6. Don’t quit without a plan.

Leaving the working world, ideally, should be moving towards something not running away. In reality, all too often it feels like an escape from the overwhelming demands of job and family. If work and life are out of balance for your family and, right now, working is not the best option, make a plan.

How long do you plan to be out of the workforce? Which strategies will you use to keep a toe in the professional waters? What, if any, volunteer or part-time opportunities will you try to find? Answering some questions like these will help set up the next stage of life. It is all too easy to sink into the encompassing morass that is our families. Their needs are always there, calling out to us and without a timetable and a strategy it is easy to succumb. There will never be a perfect moment to go back to work, only better and worse moments.

No one is naive enough to think that life doesn’t intervene and plans change, but parents who hope to return to work can begin to lay the groundwork for that return from the moment they decide to stay at home with their kids. We work hard to establish our careers, as we do to care for our families, and it would be a shame to abandon all that effort by failing to keep a pilot light lit under our professional lives.



  1. says

    My path has been a bit different from the standard working parents’, but the only other thing I might add is to not wait to do what interests you until some magical right moment. I took time off from violin making when my first child was born, and at some point after the second it hit me that whatever opening I thought was going to appear in my schedule as my kids got older was never going to happen. If I was going to build violins again I had to make the time then and there. I think there is a sense when you are home with small children that there is free time on the horizon if you are just patient, but that time gets sucked up by other things unless you make conscious choices.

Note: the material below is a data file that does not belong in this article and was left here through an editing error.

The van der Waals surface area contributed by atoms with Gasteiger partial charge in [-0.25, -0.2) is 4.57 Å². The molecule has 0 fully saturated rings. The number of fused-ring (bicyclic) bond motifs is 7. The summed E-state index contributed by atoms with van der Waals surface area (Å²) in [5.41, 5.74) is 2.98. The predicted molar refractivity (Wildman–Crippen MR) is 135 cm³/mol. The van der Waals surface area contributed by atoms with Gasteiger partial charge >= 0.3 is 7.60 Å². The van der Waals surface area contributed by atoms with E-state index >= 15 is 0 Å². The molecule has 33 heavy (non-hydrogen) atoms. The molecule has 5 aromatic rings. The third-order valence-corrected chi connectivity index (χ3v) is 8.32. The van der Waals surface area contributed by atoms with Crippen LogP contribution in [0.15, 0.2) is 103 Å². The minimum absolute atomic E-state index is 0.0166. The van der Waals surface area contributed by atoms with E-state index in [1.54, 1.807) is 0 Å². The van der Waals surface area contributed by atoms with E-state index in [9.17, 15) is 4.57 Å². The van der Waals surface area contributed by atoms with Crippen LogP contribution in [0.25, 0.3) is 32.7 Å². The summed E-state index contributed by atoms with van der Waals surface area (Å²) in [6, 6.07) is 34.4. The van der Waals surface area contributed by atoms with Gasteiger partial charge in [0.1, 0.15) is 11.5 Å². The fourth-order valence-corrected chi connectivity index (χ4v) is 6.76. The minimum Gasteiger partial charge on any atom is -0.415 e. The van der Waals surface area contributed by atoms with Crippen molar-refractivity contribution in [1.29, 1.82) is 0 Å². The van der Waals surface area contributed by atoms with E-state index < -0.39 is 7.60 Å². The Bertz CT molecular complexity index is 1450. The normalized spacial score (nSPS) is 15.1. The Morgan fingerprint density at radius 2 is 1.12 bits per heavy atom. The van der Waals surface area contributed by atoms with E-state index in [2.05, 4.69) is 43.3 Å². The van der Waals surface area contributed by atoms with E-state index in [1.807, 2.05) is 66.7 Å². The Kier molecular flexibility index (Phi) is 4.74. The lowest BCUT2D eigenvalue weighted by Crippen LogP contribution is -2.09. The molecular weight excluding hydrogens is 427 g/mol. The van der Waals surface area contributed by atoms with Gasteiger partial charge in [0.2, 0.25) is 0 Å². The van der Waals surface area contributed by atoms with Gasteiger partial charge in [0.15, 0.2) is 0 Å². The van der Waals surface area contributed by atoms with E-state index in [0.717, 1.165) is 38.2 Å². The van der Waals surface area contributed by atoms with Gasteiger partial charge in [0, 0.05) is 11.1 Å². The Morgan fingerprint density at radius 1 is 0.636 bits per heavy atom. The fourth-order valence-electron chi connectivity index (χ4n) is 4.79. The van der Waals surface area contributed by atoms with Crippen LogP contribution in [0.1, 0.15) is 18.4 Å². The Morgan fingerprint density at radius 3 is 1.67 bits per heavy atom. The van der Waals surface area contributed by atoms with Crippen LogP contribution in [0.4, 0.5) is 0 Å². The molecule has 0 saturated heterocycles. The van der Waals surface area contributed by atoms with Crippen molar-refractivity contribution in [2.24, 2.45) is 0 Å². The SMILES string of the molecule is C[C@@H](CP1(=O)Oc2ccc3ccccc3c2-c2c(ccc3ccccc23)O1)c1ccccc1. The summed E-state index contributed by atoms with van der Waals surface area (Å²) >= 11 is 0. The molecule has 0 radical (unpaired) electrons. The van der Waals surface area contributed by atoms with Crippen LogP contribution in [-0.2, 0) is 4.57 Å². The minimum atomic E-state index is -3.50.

Nice post. I hope it helps others benefit from your experience.

  2. Emily says

    Great great advice…I too never envisioned myself as “opting out” and in my case, it was an easier choice because I was in a career I wasn’t sure I loved anymore. I used my stay-at-home mom time to test other waters and took writing classes at night and also took online classes. While I’m still trying to nurture that “2nd career” and figure out where I’m headed with blogging/writing, I at least know I’m on a path I want to continue on. You’re so right about trying part-time work or volunteering. I have a friend who was a lawyer, stayed home with her kids, started working part-time as a substitute teacher in her daughter’s preschool, had a lot of exposure to speech therapists working with some of the kids, and guess what? Now, she’s back in school herself to become a speech therapist! So, you never know where your volunteering/part-time work will lead you…

  3. Carpool Goddess says

    Terrific idea to “volunteer strategically.” Without any thought to the future, and more as a creative outlet, I used to co-write our school’s annual gala’s auction book.

  4. says

    Staying home was easier for me, I think, because my job was one I could (and did) do from home — writing. The other jobs I had off and on through the childrearing years were just a J.O.B. and I never felt I missed out by leaving them and staying home.